A newcomer to the school system, Scotland High School’s incoming principal Gregory Batten brings over 10 years of experience as a high school principal and a student-centric approach to education to his newest post.
A native of Johnson County, Batten comes to Scotland from a decade as principal of Lee County High School in Sanford. When Batten took that job in 2001, Lee County was much like Scotland in that it had only one public high school serving over 2,000 students.
“It was the largest high school in the state that wasn’t in Charlotte or Raleigh,” Batten said. “Scotland’s a large high school, but that’s what I’m used to. That’s where my entire teaching, coaching, and administrative career has been.”
Batten holds an undergraduate degree from the University of North Carolina, with graduate degrees from N.C. State and Fayetteville State. He began his career in education teaching social studies at the high school level in Harnett County.
He has also coached baseball, basketball, and football throughout his career, and his passion for sports gave him a first insight into the character of Scotland County.
“We came to see some baseball and softball playoff games after I’d accepted the position here and what was really impressive was how the community came together for those events,” said Batten. “You could just sense such pride and everybody here pulling together for the same goal. You don’t always see that.”
Batten was hired as Scotland High principal in April and took his place at the school on July 1. Beth Ammons, who served as the high school’s principal during its unification process from smaller learning communities, takes the principal’s post at Spring Hill Middle School this year.
“This opportunity when it came was very attractive - we always said when our kids were no longer in the house, we would look for whatever opportunity was out there,” said Batten, who with wife Tammy has an adult son and daughter.
Among his achievements as principal of Lee County High School, Batten counts a sharp increase in the school’s graduation rate without compromising the quality of students’ education as one of the greatest. Over the course of Batten’s tenure at Lee County High School, the graduation rate increased from 64.5 percent to 91.2 percent.
“You don’t lower the bar to increase graduation, we’re raising it,” he said. “We also raised honors and AP courses - they nearly tripled during the same timeframe. So we really increased the rigor, increased the number of AP courses offered and number of AP credits earned while decreasing the number of dropouts and increasing the number of graduates.”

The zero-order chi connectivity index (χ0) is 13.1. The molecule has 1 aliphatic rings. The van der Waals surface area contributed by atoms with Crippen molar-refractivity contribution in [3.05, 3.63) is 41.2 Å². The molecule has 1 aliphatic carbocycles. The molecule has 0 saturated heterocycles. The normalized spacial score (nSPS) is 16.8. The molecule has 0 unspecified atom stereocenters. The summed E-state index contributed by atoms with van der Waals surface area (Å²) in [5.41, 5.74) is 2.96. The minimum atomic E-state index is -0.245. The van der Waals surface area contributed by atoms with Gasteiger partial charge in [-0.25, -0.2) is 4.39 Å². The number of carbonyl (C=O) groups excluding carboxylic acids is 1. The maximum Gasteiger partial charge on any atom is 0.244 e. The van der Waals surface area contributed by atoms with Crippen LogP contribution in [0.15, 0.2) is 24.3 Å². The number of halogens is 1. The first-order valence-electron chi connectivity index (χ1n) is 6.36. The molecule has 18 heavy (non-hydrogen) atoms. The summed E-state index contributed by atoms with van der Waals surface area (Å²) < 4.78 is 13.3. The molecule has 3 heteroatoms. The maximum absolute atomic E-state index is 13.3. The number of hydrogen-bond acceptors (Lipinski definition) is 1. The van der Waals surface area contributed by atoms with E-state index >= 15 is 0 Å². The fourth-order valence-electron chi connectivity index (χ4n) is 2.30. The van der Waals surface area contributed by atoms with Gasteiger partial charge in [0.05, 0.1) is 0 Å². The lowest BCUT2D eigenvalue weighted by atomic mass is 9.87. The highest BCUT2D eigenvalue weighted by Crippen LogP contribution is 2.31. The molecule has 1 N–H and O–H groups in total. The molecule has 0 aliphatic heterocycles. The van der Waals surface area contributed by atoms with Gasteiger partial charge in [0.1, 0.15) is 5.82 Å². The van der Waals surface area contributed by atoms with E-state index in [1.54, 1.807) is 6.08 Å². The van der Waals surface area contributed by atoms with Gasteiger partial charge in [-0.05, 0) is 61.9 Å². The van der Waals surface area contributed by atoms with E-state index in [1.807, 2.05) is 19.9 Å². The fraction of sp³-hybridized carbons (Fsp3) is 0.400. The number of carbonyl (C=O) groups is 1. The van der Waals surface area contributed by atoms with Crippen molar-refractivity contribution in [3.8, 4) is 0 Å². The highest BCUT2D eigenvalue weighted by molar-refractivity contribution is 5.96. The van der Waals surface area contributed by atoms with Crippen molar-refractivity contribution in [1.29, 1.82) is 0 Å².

In addition to implementing technology initiatives and ensuring that students had access to computers on a daily basis, Batten said that a view of education as a service to customers contributed to his success in Lee County.
“You have to have a student-centered curriculum and revamp the traditional way of high school,” said Batten. “You have to be willing to look at what you offer, what you teach, how you teach it, and see what students need. If we’re in a customer service industry, we have to see who our customers are, what our customers need, and that’s what we have to provide.”
Batten also plans to look for ways to interest students in their own education by demonstrating its applicability to their futures.
“The mistake we make in education sometimes is we don’t always to a great job of educating folks as to what the value can be of them doing this,” he said. “We need to make sure people know why they’re learning to balance a quadratic equation. If you can convince them that if they take this path that it will better their life, they’re not going to say no.”
In his spare time, Batten enjoys deep-sea and freshwater fishing as well as going for walks with his two Labrador Retrievers. His wife, Tammy Batten, is also an educator and will be teaching health and physical education at Shaw Academy this year.
Batten said that his impression of the his staff at Scotland High School, as with the county overall, has been favorable in the two months he has worked with them.
“I think we have a lot of very strong teachers here and I think there are a lot of good things that have been happening here,” he said. “There’s a high energy level and people want to be here doing right by young people.”